Do you want to know how EASY it can be to use xylophones in the classroom?
The pentatonic scale is the first five notes of a scale that don’t contain any semitones. E.g. C D E G A
- Take any xylophone/glockenspiel/chime bar set with notes from C-C (no black notes at this stage). Take out all the F’s and all the B’s. You now have only the notes of the pentatonic scale. ANYTHING your children play will be harmonious.
- Then learn a simple song using these notes. Eg. Bow wow wow
Bow wow wow (C C C Z)
Who’s dog art thou? (E ee E Z)
Little Tommy Tucker’s Dog (gg gl ge C)
Bow wow wow (E D C Z)
FYI: Upper case is Ta (crotchet) Lower case is Te-Te (2 quavers) and Z is a rest!
- When the children know the song well, they can easily learn to play it.
- The children can sing this song while accompanying themselves on their xylophones. Ideal notes for accompanying this song are C E G.
- The children can make up compositions including a drone (repeated notes on the pulse) the melody and an ostinato. It all harmonises beautifully.
- These notes are sometimes called Do Re Mi So and La (Pentatonic solfa)
- Solfa notes can have characters which make them easier for the children to learn!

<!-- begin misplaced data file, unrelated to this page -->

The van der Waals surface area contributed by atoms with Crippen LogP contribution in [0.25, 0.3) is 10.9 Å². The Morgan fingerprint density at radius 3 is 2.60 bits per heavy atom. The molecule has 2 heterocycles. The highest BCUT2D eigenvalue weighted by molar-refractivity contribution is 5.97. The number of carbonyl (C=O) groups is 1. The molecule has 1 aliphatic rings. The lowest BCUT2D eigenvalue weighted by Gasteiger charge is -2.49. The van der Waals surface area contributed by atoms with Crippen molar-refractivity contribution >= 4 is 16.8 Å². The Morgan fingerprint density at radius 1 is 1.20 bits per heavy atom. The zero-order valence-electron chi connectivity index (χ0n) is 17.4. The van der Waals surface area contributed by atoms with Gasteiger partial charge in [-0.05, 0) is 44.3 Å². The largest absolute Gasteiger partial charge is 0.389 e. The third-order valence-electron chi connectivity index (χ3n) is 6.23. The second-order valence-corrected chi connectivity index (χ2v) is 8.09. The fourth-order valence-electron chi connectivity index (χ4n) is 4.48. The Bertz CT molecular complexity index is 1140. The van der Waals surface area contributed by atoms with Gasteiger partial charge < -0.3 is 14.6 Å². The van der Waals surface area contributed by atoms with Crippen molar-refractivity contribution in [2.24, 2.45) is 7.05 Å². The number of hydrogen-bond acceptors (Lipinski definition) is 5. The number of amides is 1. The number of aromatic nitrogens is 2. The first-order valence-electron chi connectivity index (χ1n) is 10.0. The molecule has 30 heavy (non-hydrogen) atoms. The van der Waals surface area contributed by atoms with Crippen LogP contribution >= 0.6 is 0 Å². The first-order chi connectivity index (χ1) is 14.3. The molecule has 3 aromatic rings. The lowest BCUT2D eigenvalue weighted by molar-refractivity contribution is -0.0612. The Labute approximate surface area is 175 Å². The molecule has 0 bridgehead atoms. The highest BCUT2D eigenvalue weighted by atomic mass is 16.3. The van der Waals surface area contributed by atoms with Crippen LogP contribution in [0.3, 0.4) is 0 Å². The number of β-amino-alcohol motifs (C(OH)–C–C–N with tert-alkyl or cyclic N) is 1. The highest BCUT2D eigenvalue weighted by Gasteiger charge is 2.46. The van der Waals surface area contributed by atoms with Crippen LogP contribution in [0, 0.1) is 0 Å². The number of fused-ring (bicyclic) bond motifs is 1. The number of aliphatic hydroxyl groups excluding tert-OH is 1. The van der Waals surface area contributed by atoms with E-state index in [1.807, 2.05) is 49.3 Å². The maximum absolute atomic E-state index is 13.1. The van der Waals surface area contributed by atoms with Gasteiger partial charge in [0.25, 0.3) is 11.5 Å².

Xylophones do not have to be complicated and even if you have a whole class of 30 six year-olds, each with their own xylophone, glockenspiel or set of chime bars, you can STILL impress the head teacher, before the children even know what they are doing! The notes sound beautiful together.
The key is using only the notes of the pentatonic scale to start with.
Let’s lose the Fs and the Bs and learn loads of songs using the pentatonic scale. Then nothing can go wrong!!! (yes, well……..) It’s also great to teach rhythms within the safety of the pentatonic scale and most importantly, in-tune singing.
There are heaps of songs using the notes of the pentatonic scale in Active Music Digital. There are also 42 progressive lesson plans from Reception up to year 6 all based around singing, playing, composing and improvising using the notes of the pentatonic scale. It’s fun! The other 126 lesson plans are all based around rhythm and pulse, singing games and instrumental activities.
TRY ACTIVE MUSIC FOR FREE! If you would like to see more of these ideas, as well as all the other games and activities, please sign up to our FREE TRIAL at http://www.activemusicdigital.co.uk where you can access over 600 DVD TRACKS of these games and activities being played and can download 40 lesson plans. It would be great to see you there.
As this is a digital process and often lacks the human touch, you can also email me at any time at firstname.lastname@example.org and I am more than happy to discuss musical issues or answer your questions. All the best, Sally………
Happy Music Teaching!